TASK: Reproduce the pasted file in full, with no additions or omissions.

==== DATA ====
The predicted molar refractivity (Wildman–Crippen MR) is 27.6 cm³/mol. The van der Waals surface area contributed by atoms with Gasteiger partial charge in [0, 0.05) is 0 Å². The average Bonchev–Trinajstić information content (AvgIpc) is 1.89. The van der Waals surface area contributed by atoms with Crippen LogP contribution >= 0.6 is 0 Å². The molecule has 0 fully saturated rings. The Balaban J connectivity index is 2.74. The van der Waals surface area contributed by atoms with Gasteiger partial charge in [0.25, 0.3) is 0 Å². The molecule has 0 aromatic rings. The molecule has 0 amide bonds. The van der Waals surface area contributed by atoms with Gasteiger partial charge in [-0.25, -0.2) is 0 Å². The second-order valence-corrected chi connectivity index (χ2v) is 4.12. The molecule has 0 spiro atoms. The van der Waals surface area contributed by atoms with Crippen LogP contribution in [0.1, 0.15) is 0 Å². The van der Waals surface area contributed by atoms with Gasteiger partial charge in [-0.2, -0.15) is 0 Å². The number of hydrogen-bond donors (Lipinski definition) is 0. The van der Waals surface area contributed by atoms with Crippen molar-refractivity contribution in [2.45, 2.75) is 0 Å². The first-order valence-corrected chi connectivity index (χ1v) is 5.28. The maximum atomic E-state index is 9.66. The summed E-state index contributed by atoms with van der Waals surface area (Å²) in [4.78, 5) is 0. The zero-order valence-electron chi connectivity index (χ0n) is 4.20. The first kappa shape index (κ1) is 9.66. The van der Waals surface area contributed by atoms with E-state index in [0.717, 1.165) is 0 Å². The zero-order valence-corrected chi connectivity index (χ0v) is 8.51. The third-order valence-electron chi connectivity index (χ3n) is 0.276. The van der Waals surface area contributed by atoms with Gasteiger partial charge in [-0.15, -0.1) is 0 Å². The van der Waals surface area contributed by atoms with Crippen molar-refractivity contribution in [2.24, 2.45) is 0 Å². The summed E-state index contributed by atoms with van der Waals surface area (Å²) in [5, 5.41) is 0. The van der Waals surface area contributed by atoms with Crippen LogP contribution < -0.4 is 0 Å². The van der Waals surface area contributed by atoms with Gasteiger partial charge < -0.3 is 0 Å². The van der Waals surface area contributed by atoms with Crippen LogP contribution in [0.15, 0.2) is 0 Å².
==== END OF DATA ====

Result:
The predicted molar refractivity (Wildman–Crippen MR) is 27.6 cm³/mol. The van der Waals surface area contributed by atoms with Gasteiger partial charge in [0, 0.05) is 0 Å². The average Bonchev–Trinajstić information content (AvgIpc) is 1.89. The van der Waals surface area contributed by atoms with Crippen LogP contribution >= 0.6 is 0 Å². The molecule has 0 fully saturated rings. The Balaban J connectivity index is 2.74. The van der Waals surface area contributed by atoms with Gasteiger partial charge in [0.25, 0.3) is 0 Å². The molecule has 0 aromatic rings. The molecule has 0 amide bonds. The van der Waals surface area contributed by atoms with Gasteiger partial charge in [-0.25, -0.2) is 0 Å². The second-order valence-corrected chi connectivity index (χ2v) is 4.12. The molecule has 0 spiro atoms. The van der Waals surface area contributed by atoms with Crippen LogP contribution in [0.1, 0.15) is 0 Å². The van der Waals surface area contributed by atoms with Gasteiger partial charge in [-0.2, -0.15) is 0 Å². The number of hydrogen-bond donors (Lipinski definition) is 0. The van der Waals surface area contributed by atoms with Crippen molar-refractivity contribution in [2.45, 2.75) is 0 Å². The first-order valence-corrected chi connectivity index (χ1v) is 5.28. The maximum atomic E-state index is 9.66. The summed E-state index contributed by atoms with van der Waals surface area (Å²) in [4.78, 5) is 0. The zero-order valence-electron chi connectivity index (χ0n) is 4.20. The first kappa shape index (κ1) is 9.66. The van der Waals surface area contributed by atoms with E-state index in [0.717, 1.165) is 0 Å². The zero-order valence-corrected chi connectivity index (χ0v) is 8.51. The third-order valence-electron chi connectivity index (χ3n) is 0.276. The van der Waals surface area contributed by atoms with Gasteiger partial charge in [-0.15, -0.1) is 0 Å². The van der Waals surface area contributed by atoms with Crippen molar-refractivity contribution in [2.24, 2.45) is 0 Å². The summed E-state index contributed by atoms with van der Waals surface area (Å²) in [5, 5.41) is 0. The van der Waals surface area contributed by atoms with Crippen LogP contribution < -0.4 is 0 Å². The van der Waals surface area contributed by atoms with Gasteiger partial charge < -0.3 is 0 Å². The van der Waals surface area contributed by atoms with Crippen LogP contribution in [0.15, 0.2) is 0 Å².